I am personally a moral realist. I believe that moral statements are reflective of ontological However, I don't think that moral realism can be proven or disproven. This is the best alternative to moral realism I've heard so far:
Societies have preferences for actions that lead to that society being sustained. So, in a sort of societal evolution (or Hegelian dialectic if you prefer), we end up with societies that hold those values that sustain them, such as "no murder." Values that are no longer necessary are eventually discarded (such as "no adultery," no longer necessary to the survival of the state because of the decline of things such as divine right, and the advent of birth control, etc.).
However, there may be some generally-held values that do not lead to society being sustained, or that are negative to society being sustained.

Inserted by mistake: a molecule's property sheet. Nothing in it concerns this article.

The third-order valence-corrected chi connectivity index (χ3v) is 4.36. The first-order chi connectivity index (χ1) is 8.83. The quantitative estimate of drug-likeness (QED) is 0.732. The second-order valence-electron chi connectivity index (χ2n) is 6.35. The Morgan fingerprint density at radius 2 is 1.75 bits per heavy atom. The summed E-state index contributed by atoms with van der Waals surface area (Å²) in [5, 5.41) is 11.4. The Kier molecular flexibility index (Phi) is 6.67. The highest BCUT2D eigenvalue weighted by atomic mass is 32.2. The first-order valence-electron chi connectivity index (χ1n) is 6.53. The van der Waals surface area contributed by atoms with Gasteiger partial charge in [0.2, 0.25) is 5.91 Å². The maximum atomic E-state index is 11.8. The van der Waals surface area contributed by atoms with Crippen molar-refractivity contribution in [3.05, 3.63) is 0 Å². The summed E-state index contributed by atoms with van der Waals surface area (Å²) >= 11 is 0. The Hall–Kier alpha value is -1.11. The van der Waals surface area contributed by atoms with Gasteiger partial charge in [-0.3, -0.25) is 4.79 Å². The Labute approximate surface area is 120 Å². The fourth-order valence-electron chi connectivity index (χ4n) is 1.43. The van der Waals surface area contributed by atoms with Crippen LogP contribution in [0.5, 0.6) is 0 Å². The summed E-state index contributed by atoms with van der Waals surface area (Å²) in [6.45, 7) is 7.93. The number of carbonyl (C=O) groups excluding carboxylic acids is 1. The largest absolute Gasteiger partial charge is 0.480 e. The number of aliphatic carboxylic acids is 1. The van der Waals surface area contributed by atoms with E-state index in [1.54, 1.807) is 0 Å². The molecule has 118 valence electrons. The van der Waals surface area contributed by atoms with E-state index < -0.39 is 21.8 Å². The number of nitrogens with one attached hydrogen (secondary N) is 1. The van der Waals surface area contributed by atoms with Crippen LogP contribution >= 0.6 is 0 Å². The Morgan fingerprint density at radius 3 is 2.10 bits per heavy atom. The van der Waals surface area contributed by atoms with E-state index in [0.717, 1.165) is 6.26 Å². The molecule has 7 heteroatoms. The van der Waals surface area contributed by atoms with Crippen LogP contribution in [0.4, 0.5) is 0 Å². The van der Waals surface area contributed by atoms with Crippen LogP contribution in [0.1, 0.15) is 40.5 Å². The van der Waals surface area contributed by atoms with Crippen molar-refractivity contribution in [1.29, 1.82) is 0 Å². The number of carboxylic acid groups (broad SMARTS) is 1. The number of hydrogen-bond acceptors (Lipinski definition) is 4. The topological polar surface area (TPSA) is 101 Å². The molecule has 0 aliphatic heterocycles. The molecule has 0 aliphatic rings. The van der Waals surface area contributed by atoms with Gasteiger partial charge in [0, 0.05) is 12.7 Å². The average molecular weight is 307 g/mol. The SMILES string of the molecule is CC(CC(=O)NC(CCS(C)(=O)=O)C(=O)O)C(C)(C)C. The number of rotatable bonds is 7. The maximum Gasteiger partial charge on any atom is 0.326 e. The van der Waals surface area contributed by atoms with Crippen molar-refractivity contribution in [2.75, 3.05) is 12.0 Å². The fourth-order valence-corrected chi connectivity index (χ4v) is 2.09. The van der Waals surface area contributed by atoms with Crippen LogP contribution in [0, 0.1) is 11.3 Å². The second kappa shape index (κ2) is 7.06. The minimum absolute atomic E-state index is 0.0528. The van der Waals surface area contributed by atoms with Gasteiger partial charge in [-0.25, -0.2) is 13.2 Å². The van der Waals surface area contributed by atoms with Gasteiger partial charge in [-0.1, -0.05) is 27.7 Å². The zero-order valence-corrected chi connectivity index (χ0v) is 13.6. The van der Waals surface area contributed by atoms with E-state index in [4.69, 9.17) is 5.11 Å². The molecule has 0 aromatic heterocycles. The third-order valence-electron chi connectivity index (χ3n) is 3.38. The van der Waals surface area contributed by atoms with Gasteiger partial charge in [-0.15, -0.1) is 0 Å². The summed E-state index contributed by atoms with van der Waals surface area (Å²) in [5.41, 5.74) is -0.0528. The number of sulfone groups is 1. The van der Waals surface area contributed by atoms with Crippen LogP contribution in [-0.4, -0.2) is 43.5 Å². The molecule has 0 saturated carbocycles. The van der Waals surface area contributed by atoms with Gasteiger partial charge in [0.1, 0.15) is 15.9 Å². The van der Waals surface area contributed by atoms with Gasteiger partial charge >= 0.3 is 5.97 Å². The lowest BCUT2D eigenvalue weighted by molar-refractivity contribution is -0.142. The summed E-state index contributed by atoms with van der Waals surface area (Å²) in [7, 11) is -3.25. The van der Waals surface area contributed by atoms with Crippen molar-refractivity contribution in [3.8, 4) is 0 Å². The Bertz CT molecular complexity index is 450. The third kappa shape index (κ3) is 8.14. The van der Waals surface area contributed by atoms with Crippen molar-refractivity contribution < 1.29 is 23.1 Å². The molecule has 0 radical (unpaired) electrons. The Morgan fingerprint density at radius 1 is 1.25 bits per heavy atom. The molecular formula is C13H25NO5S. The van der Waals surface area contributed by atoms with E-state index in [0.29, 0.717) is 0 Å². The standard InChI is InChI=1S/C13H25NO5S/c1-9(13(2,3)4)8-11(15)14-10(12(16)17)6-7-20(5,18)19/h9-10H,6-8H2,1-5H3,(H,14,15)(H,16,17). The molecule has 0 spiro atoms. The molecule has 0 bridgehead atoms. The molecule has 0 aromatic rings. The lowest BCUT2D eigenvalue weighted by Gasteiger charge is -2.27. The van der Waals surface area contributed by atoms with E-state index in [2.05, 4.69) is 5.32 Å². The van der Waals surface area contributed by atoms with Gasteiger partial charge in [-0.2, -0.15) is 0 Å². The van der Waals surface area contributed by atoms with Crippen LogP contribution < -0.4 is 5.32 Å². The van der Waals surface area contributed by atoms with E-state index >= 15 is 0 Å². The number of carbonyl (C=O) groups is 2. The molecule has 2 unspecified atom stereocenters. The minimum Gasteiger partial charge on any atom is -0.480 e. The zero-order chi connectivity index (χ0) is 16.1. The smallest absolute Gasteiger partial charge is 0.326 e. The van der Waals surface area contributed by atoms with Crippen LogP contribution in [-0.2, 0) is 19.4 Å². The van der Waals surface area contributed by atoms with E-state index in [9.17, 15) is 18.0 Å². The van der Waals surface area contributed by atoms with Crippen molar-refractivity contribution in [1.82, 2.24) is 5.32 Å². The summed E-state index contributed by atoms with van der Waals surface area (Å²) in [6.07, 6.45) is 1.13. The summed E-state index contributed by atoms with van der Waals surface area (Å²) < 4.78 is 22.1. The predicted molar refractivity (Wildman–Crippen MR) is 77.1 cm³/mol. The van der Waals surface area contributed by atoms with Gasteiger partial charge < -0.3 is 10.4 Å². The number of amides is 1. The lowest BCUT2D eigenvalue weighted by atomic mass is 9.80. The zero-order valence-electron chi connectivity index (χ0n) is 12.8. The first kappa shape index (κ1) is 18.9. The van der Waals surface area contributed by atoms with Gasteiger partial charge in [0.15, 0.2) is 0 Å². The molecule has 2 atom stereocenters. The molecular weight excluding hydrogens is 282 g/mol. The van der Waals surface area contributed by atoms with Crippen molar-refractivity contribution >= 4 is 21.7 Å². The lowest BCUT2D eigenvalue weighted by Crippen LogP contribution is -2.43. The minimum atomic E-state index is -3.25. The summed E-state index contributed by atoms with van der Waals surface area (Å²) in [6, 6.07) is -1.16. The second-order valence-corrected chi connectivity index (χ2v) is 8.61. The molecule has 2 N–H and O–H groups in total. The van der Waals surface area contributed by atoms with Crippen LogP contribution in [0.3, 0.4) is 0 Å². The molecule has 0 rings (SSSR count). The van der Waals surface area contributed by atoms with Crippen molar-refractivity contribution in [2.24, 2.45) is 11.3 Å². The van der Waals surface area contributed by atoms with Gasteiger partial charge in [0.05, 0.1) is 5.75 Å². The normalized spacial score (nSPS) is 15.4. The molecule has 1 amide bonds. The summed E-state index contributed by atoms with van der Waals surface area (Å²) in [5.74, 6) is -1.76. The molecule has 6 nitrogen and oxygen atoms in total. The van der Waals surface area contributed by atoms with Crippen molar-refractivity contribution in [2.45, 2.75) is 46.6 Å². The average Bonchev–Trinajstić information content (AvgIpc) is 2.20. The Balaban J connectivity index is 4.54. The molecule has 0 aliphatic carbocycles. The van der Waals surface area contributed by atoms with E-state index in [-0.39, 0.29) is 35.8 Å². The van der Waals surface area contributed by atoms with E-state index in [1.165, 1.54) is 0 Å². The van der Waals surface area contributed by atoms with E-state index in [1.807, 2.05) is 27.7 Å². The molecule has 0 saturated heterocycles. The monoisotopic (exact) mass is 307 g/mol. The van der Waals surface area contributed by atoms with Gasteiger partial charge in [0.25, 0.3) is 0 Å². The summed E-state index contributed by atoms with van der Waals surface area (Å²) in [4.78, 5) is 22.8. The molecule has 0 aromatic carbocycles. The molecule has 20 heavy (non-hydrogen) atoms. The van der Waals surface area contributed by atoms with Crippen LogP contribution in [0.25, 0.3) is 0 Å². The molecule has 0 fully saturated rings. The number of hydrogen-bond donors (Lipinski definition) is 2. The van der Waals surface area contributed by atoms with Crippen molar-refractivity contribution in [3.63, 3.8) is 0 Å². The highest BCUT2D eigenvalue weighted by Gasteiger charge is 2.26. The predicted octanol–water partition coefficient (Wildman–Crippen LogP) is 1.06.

Neither of these positions is more testable than the other, meaning that while intrasystemic arguments can be settled via science and possibly reason (arguments that share certain first principles), intersystemic arguments cannot be proven or disproven. And so the only way to settle intersystemic conflict is persuasion. I may modify my theory to something more like this. Really, it's more like modern physics. There is a class of things in which Newtonian physics holds. There is a class of things in which relativity holds. And there is a class of things so bizarre that we don't know any rules yet that apply to them, or at least they break rules that hold in other places where Newton's rules are broken (i.e., zero energy particles). Similarly, i would hold that there are a class of arguments in which reason is applicable and ought to be respected (this would be a proscriptive belief, rather than a descriptive belief). There is a class of arguments in which science is applicable and ought to be respected. But there is another class, of which Moral Realism is an example, in which neither standard of proof is applicable, and as such, Persuasion is a justifiable means of arriving at a conclusion.